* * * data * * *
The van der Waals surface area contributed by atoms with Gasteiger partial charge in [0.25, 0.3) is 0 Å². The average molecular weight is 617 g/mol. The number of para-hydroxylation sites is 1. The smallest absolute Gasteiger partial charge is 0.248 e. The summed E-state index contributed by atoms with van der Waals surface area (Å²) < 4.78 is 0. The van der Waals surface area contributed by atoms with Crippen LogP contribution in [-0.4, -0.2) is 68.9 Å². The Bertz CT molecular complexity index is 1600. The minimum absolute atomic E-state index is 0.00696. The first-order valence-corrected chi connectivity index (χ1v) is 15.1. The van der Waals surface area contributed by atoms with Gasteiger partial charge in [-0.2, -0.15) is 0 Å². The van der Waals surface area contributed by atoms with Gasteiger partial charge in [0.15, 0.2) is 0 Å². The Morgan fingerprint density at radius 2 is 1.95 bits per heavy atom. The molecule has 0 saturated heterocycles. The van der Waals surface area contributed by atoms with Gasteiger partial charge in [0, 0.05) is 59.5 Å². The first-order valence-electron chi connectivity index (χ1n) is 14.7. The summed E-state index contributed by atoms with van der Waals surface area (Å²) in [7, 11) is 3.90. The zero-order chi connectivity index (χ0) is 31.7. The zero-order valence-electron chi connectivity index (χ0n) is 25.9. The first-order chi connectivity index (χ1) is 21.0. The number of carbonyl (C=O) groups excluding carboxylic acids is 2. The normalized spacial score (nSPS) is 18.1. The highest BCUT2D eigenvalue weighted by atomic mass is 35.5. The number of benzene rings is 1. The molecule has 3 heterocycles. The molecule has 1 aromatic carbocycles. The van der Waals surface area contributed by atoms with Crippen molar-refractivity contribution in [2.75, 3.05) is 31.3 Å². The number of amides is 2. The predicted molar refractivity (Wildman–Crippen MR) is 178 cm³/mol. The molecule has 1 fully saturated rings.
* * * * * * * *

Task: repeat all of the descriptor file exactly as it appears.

The van der Waals surface area contributed by atoms with Gasteiger partial charge in [0.25, 0.3) is 0 Å². The average molecular weight is 617 g/mol. The number of para-hydroxylation sites is 1. The smallest absolute Gasteiger partial charge is 0.248 e. The summed E-state index contributed by atoms with van der Waals surface area (Å²) < 4.78 is 0. The van der Waals surface area contributed by atoms with Crippen LogP contribution in [-0.4, -0.2) is 68.9 Å². The Bertz CT molecular complexity index is 1600. The minimum absolute atomic E-state index is 0.00696. The first-order valence-corrected chi connectivity index (χ1v) is 15.1. The van der Waals surface area contributed by atoms with Gasteiger partial charge in [-0.2, -0.15) is 0 Å². The van der Waals surface area contributed by atoms with Gasteiger partial charge in [0.15, 0.2) is 0 Å². The Morgan fingerprint density at radius 2 is 1.95 bits per heavy atom. The molecule has 0 saturated heterocycles. The van der Waals surface area contributed by atoms with Gasteiger partial charge in [0, 0.05) is 59.5 Å². The first-order valence-electron chi connectivity index (χ1n) is 14.7. The summed E-state index contributed by atoms with van der Waals surface area (Å²) in [7, 11) is 3.90. The zero-order chi connectivity index (χ0) is 31.7. The zero-order valence-electron chi connectivity index (χ0n) is 25.9. The first-order chi connectivity index (χ1) is 21.0. The number of carbonyl (C=O) groups excluding carboxylic acids is 2. The normalized spacial score (nSPS) is 18.1. The highest BCUT2D eigenvalue weighted by atomic mass is 35.5. The number of benzene rings is 1. The molecule has 3 heterocycles. The molecule has 1 aromatic carbocycles. The van der Waals surface area contributed by atoms with Crippen molar-refractivity contribution in [2.75, 3.05) is 31.3 Å². The number of amides is 2. The predicted molar refractivity (Wildman–Crippen MR) is 178 cm³/mol. The molecule has 1 fully saturated rings.